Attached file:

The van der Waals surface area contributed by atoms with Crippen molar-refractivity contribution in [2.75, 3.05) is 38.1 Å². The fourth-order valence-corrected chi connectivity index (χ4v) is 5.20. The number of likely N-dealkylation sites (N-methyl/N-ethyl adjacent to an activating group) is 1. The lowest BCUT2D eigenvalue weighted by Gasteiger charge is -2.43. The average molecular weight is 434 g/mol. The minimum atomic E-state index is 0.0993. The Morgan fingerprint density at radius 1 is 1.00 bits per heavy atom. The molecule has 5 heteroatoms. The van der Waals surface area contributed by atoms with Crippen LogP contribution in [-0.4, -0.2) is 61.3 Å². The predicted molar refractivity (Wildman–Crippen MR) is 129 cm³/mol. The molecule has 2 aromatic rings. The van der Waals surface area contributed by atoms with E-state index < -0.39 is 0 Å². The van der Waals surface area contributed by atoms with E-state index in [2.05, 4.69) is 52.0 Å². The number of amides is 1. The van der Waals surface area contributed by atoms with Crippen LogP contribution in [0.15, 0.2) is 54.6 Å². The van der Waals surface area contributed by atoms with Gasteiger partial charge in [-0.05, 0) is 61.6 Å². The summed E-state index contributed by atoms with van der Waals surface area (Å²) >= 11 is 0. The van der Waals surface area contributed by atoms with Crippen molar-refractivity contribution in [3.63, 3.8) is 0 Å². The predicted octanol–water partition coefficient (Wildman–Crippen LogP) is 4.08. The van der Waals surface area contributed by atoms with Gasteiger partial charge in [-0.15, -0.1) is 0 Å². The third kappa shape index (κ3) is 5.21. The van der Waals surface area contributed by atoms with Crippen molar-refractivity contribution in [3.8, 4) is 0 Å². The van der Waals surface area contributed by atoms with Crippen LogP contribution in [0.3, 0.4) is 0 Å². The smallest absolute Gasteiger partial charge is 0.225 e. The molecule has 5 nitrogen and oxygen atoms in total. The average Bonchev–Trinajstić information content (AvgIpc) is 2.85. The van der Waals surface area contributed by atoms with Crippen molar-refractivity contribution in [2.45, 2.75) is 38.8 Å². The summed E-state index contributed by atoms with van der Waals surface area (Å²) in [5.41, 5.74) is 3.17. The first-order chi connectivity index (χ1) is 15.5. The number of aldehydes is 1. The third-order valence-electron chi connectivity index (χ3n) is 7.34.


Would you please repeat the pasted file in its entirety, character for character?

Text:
The van der Waals surface area contributed by atoms with Crippen molar-refractivity contribution in [2.75, 3.05) is 38.1 Å². The fourth-order valence-corrected chi connectivity index (χ4v) is 5.20. The number of likely N-dealkylation sites (N-methyl/N-ethyl adjacent to an activating group) is 1. The lowest BCUT2D eigenvalue weighted by Gasteiger charge is -2.43. The average molecular weight is 434 g/mol. The minimum atomic E-state index is 0.0993. The Morgan fingerprint density at radius 1 is 1.00 bits per heavy atom. The molecule has 5 heteroatoms. The van der Waals surface area contributed by atoms with Crippen LogP contribution in [-0.4, -0.2) is 61.3 Å². The predicted molar refractivity (Wildman–Crippen MR) is 129 cm³/mol. The molecule has 2 aromatic rings. The van der Waals surface area contributed by atoms with E-state index < -0.39 is 0 Å². The van der Waals surface area contributed by atoms with E-state index in [2.05, 4.69) is 52.0 Å². The number of amides is 1. The van der Waals surface area contributed by atoms with Crippen LogP contribution in [0.15, 0.2) is 54.6 Å². The van der Waals surface area contributed by atoms with Gasteiger partial charge in [-0.05, 0) is 61.6 Å². The summed E-state index contributed by atoms with van der Waals surface area (Å²) >= 11 is 0. The van der Waals surface area contributed by atoms with Crippen molar-refractivity contribution in [3.63, 3.8) is 0 Å². The predicted octanol–water partition coefficient (Wildman–Crippen LogP) is 4.08. The van der Waals surface area contributed by atoms with Gasteiger partial charge in [-0.15, -0.1) is 0 Å². The third kappa shape index (κ3) is 5.21. The van der Waals surface area contributed by atoms with Crippen molar-refractivity contribution in [3.8, 4) is 0 Å². The van der Waals surface area contributed by atoms with Crippen LogP contribution in [0.3, 0.4) is 0 Å². The smallest absolute Gasteiger partial charge is 0.225 e. The molecule has 5 nitrogen and oxygen atoms in total. The average Bonchev–Trinajstić information content (AvgIpc) is 2.85. The van der Waals surface area contributed by atoms with Crippen molar-refractivity contribution in [2.45, 2.75) is 38.8 Å². The summed E-state index contributed by atoms with van der Waals surface area (Å²) in [5.41, 5.74) is 3.17. The first-order chi connectivity index (χ1) is 15.5. The number of aldehydes is 1. The third-order valence-electron chi connectivity index (χ3n) is 7.34.